The year was 2050, the year when everyone became hooked to their gadgets. It was the year when our government brought ‘Technology’ closer to the people. And by the way, it is also the year also when our privacy was stripped away from us. And Jake (not real name, for security reasons, of course), seems to think that this was intentional. I mean the taking away of our privacy was an intentional step by our government (for he works with one of the security agencies in GandaLand, our country).
But I guess we knew we were giving away too much when we signed away our rights in search for protection, protection from those alien terrorists, terrorists we read about in our local newspapers but no one, none but heads of our security agencies, of course, has ever seen (and who would want to see them anyway?).
The government promised to protect us, and perhaps it has? I am not in any way suggesting that the government has no right. Of course not. Our constitution is clear, and we all agreed to it, although it was our Members of Parliament who signed. We gave them the power, anyway. But enough of that. I wanted to talk about what happened to Joy. How did I allow myself to be carried away?
Joy was a popular of all. She was loved by all, and when someone wanted to express their gratitude for the time spent with you, they would say ‘I enJOYed your company’. Joy was right there in the middle of every heartfeld gratitude. Before Technology came that it. Our society those days, before the government made internet free, and Technology ‘cheap’, we used to gather around the fireplace that grandfather lit (our community was small also). Then we would listen to stories about faraway lands, lands only visited by those who fought in those big wars (they used to call them WW1 and WW2).
This storytelling was enJOYed by all. We lived for the community and the community was us. We really cared for each other, not like now. But later, as the years approached 2030, our community really begun to change. Not that change is bad, but it changed badly. I mean, children no longer respected their elders. It was said that it was their right. They could not help the old woman with her firewood, it was branded ‘child labor’. It were these sort of things that began to distance Joy from our community.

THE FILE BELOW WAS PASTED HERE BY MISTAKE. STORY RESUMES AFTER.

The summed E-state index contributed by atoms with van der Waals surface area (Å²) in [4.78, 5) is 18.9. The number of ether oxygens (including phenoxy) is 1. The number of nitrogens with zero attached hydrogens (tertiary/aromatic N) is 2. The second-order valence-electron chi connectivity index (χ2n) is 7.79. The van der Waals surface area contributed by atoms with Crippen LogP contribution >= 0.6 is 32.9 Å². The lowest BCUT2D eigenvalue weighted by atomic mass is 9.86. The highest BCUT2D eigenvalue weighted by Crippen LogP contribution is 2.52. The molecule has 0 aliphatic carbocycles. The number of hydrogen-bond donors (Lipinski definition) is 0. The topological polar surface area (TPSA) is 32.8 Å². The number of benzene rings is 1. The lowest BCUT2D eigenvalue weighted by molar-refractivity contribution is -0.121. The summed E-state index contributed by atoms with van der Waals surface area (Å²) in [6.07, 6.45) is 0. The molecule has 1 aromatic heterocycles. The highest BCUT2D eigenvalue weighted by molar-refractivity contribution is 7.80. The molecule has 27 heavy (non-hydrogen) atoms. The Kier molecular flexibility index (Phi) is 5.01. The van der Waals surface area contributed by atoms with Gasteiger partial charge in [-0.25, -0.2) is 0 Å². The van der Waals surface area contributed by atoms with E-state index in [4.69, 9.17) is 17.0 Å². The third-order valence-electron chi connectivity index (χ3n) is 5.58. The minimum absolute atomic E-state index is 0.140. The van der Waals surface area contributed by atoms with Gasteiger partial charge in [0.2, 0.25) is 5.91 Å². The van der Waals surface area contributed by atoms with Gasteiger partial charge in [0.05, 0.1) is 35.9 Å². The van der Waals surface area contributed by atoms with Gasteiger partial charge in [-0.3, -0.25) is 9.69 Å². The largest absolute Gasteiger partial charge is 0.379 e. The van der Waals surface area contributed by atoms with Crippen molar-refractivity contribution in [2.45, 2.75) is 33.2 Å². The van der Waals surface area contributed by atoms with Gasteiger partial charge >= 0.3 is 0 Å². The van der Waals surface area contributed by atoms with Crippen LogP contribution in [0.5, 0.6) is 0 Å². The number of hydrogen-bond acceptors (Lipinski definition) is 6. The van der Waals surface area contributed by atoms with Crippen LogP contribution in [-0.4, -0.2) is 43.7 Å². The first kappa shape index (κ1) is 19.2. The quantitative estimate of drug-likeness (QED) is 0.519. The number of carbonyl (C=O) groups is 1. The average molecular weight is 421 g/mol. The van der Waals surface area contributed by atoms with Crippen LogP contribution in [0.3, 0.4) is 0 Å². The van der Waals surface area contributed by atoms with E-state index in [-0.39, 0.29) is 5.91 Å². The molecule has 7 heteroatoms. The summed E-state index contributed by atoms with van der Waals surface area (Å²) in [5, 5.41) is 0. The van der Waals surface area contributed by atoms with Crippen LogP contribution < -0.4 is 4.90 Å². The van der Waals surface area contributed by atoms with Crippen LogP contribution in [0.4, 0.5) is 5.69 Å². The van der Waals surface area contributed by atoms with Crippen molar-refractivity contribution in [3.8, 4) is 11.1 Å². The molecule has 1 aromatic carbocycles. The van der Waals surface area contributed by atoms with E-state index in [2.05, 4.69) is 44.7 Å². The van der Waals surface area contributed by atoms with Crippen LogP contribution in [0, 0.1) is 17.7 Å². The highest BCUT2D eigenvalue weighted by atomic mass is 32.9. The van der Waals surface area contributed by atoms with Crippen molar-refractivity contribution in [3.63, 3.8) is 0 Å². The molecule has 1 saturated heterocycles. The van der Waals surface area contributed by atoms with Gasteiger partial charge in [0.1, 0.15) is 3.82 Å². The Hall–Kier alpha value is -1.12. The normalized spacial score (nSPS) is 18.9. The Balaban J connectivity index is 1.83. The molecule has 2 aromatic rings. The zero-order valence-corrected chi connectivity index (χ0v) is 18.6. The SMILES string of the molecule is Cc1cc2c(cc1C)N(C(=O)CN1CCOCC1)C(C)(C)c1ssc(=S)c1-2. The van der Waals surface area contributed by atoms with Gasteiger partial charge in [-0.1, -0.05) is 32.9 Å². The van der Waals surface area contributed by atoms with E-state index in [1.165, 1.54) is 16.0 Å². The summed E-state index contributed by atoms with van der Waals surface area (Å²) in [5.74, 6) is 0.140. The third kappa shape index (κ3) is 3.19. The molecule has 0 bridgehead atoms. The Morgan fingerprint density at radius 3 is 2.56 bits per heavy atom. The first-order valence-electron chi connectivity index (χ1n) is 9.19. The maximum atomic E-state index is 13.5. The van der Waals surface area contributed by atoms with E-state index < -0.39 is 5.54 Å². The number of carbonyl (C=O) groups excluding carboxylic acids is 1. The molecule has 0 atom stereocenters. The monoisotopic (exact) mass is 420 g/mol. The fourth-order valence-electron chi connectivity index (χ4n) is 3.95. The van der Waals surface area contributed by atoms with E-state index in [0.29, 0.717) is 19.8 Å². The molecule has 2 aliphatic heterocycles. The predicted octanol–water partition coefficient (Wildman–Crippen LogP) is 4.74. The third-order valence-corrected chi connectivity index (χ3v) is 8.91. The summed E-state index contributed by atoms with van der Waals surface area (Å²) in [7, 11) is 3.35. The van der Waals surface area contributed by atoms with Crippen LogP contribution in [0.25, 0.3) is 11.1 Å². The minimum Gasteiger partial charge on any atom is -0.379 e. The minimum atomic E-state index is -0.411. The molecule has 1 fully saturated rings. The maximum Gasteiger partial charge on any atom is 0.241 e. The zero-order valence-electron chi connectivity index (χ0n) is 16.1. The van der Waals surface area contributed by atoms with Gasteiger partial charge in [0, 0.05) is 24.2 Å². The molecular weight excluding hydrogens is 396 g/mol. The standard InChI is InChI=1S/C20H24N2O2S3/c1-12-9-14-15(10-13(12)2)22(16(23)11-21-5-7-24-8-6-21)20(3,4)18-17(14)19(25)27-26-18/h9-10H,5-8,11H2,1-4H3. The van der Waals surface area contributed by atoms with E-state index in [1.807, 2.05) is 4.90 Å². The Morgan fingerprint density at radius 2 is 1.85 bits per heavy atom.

I often heard her complaining, that people no longer cared truly about each other. She said people were becoming ‘individualistic’. Families really didn’t enJOY each other’s company, that they were addicted to their gadgets. I was of course a bit young to quite understand her. Actually, I thought those were rumblings of an old lady. Could she not see that GandaLand is advancing? Is it not a good thing? Why do backward people like keeping others backward? (I muttered to myself, though the expressions on my face would occasionally give me away).
But something I didn’t immediately notice, which I came to see later (way after Joy had disappeared), is that this ‘advancement’ and ‘individual rights’ had not come alone. Technology had somewhat killed what we used to call community, because, unknown to him, technology was brothers with Individualism. Technology is a good guy for his own sake. But his brother is not.
And you see, it was Individualism’s idea to carry along Misery, his not so obvious and subtle cousin. Misery always follows individualism. Well, not because they necessarily enJOY each other, no, not really. But you know there are people who seem to get along quite painfully, because they are sort of parasites of each other, where one cannot survive without the other.
Now, I guess that is why our government was lost for ideas. How do you deal with Individualism and his cousin, without upsetting the good man Technology? For, of course, we might need Technology to locate our old friend Joy. But can he really find her? Would Technology, brothers with individualism, allow Joy to come back, knowing that Misery cannot stand Joy at all?
This also confuses me, and I guess it’s time for me to put my head down. When I awake, I will tell you of a rumor I heard, a rumor that is both dreadful and intriguing.